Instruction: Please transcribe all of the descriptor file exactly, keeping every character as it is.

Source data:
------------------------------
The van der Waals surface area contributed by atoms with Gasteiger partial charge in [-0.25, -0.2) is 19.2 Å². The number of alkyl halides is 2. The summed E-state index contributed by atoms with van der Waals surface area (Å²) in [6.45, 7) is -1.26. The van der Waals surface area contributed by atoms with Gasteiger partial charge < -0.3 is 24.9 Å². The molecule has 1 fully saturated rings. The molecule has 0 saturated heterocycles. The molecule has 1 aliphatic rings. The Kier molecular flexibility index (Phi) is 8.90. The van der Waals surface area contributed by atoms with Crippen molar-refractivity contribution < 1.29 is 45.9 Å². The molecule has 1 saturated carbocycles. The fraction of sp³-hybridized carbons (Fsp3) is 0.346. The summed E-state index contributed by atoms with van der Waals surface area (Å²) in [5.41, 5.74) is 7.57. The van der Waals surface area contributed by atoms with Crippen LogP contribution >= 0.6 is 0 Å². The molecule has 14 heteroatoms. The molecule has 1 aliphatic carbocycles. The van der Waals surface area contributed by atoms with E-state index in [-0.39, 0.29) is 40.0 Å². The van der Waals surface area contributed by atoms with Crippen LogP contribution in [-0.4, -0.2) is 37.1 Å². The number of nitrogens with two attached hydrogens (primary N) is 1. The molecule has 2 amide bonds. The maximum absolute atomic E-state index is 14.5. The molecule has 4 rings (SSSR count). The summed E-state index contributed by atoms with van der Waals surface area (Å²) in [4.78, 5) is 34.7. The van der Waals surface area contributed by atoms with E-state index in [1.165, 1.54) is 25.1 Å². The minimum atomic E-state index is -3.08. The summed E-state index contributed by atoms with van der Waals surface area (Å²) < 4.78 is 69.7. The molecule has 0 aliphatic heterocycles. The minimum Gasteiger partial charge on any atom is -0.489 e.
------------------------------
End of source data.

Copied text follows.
The van der Waals surface area contributed by atoms with Gasteiger partial charge in [-0.25, -0.2) is 19.2 Å². The number of alkyl halides is 2. The summed E-state index contributed by atoms with van der Waals surface area (Å²) in [6.45, 7) is -1.26. The van der Waals surface area contributed by atoms with Gasteiger partial charge < -0.3 is 24.9 Å². The molecule has 1 fully saturated rings. The molecule has 0 saturated heterocycles. The molecule has 1 aliphatic rings. The Kier molecular flexibility index (Phi) is 8.90. The van der Waals surface area contributed by atoms with Crippen molar-refractivity contribution < 1.29 is 45.9 Å². The molecule has 1 saturated carbocycles. The fraction of sp³-hybridized carbons (Fsp3) is 0.346. The summed E-state index contributed by atoms with van der Waals surface area (Å²) in [5.41, 5.74) is 7.57. The van der Waals surface area contributed by atoms with Crippen LogP contribution >= 0.6 is 0 Å². The molecule has 14 heteroatoms. The molecule has 1 aliphatic carbocycles. The van der Waals surface area contributed by atoms with E-state index in [-0.39, 0.29) is 40.0 Å². The van der Waals surface area contributed by atoms with Crippen LogP contribution in [-0.4, -0.2) is 37.1 Å². The number of nitrogens with two attached hydrogens (primary N) is 1. The molecule has 2 amide bonds. The maximum absolute atomic E-state index is 14.5. The molecule has 4 rings (SSSR count). The summed E-state index contributed by atoms with van der Waals surface area (Å²) in [4.78, 5) is 34.7. The van der Waals surface area contributed by atoms with E-state index in [1.165, 1.54) is 25.1 Å². The minimum atomic E-state index is -3.08. The summed E-state index contributed by atoms with van der Waals surface area (Å²) < 4.78 is 69.7. The molecule has 0 aliphatic heterocycles. The minimum Gasteiger partial charge on any atom is -0.489 e.